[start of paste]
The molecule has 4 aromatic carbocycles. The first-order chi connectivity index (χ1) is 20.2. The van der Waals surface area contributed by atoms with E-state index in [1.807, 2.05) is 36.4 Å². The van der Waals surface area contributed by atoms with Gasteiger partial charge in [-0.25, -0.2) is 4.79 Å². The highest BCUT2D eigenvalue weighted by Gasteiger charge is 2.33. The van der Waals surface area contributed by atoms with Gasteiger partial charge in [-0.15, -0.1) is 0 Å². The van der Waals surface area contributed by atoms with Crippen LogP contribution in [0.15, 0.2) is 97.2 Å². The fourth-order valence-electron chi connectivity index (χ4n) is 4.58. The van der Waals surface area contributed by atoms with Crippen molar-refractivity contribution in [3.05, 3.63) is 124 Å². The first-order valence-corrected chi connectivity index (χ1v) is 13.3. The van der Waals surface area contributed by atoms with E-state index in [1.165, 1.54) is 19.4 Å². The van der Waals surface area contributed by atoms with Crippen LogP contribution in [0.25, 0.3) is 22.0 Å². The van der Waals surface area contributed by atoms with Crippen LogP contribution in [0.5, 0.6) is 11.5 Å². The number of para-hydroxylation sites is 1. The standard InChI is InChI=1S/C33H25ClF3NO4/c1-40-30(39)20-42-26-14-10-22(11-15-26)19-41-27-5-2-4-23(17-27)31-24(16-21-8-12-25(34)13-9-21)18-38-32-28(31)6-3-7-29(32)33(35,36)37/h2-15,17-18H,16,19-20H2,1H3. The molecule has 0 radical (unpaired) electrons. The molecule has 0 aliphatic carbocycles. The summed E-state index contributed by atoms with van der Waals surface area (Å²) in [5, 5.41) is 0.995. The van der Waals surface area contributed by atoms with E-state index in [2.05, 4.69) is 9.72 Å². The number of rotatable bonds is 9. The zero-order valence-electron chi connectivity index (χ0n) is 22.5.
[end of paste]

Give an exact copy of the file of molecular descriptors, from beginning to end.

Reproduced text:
The molecule has 4 aromatic carbocycles. The first-order chi connectivity index (χ1) is 20.2. The van der Waals surface area contributed by atoms with E-state index in [1.807, 2.05) is 36.4 Å². The van der Waals surface area contributed by atoms with Gasteiger partial charge in [-0.25, -0.2) is 4.79 Å². The highest BCUT2D eigenvalue weighted by Gasteiger charge is 2.33. The van der Waals surface area contributed by atoms with Gasteiger partial charge in [-0.15, -0.1) is 0 Å². The van der Waals surface area contributed by atoms with Crippen LogP contribution in [0.15, 0.2) is 97.2 Å². The fourth-order valence-electron chi connectivity index (χ4n) is 4.58. The van der Waals surface area contributed by atoms with Crippen molar-refractivity contribution in [3.05, 3.63) is 124 Å². The first-order valence-corrected chi connectivity index (χ1v) is 13.3. The van der Waals surface area contributed by atoms with E-state index in [1.165, 1.54) is 19.4 Å². The van der Waals surface area contributed by atoms with Crippen LogP contribution in [0.25, 0.3) is 22.0 Å². The van der Waals surface area contributed by atoms with Crippen LogP contribution in [0.5, 0.6) is 11.5 Å². The number of para-hydroxylation sites is 1. The standard InChI is InChI=1S/C33H25ClF3NO4/c1-40-30(39)20-42-26-14-10-22(11-15-26)19-41-27-5-2-4-23(17-27)31-24(16-21-8-12-25(34)13-9-21)18-38-32-28(31)6-3-7-29(32)33(35,36)37/h2-15,17-18H,16,19-20H2,1H3. The molecule has 0 radical (unpaired) electrons. The molecule has 0 aliphatic carbocycles. The summed E-state index contributed by atoms with van der Waals surface area (Å²) in [5, 5.41) is 0.995. The van der Waals surface area contributed by atoms with E-state index in [2.05, 4.69) is 9.72 Å². The number of rotatable bonds is 9. The zero-order valence-electron chi connectivity index (χ0n) is 22.5.